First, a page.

Essential reading as America finally comes to terms with its racial past.
When first published in 2001, society apparently wasn’t ready for such an unstinting narrative. After it was published, The Burning, like its subject matter, remained unknown to most in America. That has changed dramatically.
“I began to suspect that a crucial piece remained missing from America’s long attempts at racial reconciliation,” Madigan wrote in 2001 in the author’s note to The Burning. “Too many were oblivious to some of the darkest moments in our history, a legacy of which Tulsa is both a tragic example and a shameful metaphor. How can we heal when we don’t know what we’re healing from?”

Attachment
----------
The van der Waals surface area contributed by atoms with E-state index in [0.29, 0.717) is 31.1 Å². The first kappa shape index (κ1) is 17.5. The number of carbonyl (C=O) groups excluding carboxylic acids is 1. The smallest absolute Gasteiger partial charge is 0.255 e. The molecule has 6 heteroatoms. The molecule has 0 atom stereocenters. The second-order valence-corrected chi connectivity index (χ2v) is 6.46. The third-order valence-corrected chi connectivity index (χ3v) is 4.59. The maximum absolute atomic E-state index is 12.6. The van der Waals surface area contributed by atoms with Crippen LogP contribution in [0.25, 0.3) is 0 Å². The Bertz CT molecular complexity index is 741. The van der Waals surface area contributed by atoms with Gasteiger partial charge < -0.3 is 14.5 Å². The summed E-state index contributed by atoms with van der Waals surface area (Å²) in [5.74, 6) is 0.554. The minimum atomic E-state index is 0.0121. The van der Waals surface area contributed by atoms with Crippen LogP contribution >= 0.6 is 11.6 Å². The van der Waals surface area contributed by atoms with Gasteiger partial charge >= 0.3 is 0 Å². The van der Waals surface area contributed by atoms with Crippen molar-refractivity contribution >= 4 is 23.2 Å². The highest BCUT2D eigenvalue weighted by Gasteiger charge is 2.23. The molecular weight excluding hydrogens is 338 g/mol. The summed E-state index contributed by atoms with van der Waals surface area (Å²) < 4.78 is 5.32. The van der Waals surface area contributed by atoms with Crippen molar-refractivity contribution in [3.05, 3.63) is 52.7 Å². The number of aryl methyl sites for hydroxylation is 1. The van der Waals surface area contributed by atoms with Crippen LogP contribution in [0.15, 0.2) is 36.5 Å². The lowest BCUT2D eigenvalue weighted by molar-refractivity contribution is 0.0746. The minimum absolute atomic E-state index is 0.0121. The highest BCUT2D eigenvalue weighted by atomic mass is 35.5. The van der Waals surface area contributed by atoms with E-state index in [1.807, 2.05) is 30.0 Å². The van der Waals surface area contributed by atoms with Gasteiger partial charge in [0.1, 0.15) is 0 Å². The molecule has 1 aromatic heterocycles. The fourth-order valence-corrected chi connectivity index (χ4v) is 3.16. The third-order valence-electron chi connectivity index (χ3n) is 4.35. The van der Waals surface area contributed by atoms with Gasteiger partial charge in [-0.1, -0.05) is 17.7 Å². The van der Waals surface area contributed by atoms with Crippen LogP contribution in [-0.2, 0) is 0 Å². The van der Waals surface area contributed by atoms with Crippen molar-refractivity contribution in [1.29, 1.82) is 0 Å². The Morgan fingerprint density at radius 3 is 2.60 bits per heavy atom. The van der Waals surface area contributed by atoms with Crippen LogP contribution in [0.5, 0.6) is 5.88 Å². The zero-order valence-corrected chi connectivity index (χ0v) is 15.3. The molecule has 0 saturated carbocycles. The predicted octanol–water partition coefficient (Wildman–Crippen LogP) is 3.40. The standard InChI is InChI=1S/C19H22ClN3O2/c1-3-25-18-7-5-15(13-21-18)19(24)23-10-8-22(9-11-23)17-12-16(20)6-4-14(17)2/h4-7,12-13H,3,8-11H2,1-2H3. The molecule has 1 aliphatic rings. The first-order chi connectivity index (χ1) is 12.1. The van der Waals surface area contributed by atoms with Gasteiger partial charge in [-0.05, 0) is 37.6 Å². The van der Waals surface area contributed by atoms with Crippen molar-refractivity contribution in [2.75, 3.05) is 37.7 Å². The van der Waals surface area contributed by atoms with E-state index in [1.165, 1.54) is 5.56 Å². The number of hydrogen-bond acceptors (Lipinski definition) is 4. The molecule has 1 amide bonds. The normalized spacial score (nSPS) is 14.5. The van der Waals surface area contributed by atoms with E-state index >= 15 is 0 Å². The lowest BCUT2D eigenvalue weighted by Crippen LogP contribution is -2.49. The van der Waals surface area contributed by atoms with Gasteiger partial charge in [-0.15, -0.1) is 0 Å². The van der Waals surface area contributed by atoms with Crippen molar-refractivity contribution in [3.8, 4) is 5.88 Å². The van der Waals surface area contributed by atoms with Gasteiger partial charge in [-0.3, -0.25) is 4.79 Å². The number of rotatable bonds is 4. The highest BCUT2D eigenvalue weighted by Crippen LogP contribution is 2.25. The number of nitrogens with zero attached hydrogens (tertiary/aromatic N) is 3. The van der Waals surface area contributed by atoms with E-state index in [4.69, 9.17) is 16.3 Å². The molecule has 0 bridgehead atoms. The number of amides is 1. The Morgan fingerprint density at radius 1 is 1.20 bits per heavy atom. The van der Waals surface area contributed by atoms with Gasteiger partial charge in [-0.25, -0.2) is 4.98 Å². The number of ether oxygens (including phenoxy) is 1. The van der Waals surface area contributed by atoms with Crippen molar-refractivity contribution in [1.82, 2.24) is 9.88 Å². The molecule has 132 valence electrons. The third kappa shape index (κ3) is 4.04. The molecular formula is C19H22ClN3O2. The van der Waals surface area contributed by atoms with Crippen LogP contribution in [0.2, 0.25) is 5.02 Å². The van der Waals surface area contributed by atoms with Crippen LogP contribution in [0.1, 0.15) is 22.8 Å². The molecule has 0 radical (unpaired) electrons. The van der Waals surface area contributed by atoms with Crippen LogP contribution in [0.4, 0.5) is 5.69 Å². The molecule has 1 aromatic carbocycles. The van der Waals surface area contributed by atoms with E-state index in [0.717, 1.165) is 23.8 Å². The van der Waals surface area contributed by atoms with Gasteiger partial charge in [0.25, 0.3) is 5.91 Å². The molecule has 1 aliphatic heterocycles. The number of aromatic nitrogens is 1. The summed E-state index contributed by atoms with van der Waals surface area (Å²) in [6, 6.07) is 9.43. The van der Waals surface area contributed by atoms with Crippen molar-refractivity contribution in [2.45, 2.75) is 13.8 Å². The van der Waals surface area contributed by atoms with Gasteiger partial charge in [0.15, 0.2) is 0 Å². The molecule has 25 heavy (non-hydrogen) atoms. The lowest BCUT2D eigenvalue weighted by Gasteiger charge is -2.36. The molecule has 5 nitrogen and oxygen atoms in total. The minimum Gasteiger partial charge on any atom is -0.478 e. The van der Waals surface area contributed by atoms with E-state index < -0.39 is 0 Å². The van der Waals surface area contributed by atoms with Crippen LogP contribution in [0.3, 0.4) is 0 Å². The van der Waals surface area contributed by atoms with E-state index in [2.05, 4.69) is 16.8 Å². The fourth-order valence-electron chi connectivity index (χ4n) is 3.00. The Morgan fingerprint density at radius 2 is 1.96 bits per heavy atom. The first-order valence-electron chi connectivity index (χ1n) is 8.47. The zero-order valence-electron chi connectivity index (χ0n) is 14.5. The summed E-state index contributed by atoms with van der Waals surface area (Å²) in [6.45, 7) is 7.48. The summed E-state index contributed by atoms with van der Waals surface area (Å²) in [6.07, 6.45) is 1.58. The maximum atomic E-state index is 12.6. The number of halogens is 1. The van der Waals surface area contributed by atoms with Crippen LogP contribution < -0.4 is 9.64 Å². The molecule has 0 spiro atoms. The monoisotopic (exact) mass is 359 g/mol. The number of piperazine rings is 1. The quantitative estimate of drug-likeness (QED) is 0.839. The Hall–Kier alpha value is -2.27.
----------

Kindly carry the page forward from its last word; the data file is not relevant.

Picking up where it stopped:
Now, 100 years after the massacre, Madigan brings new resonance to these questions in the reissue of this definitive work. Featuring a new afterword, The Burning places the Tulsa Massacre in a broader historical context. Rather than an exception, the massacre was completely consistent with that time in the United States, an era of Jim Crow, widespread lynching, and racism endorsed and promulgated at the highest levels of society. Such were the foundations of the systemic racism at the root of our problems today.
With chilling details, humanity, and the narrative thrust of compelling fiction, The Burning recreates Greenwood and documents the subsequent silence that surrounded the tragedy.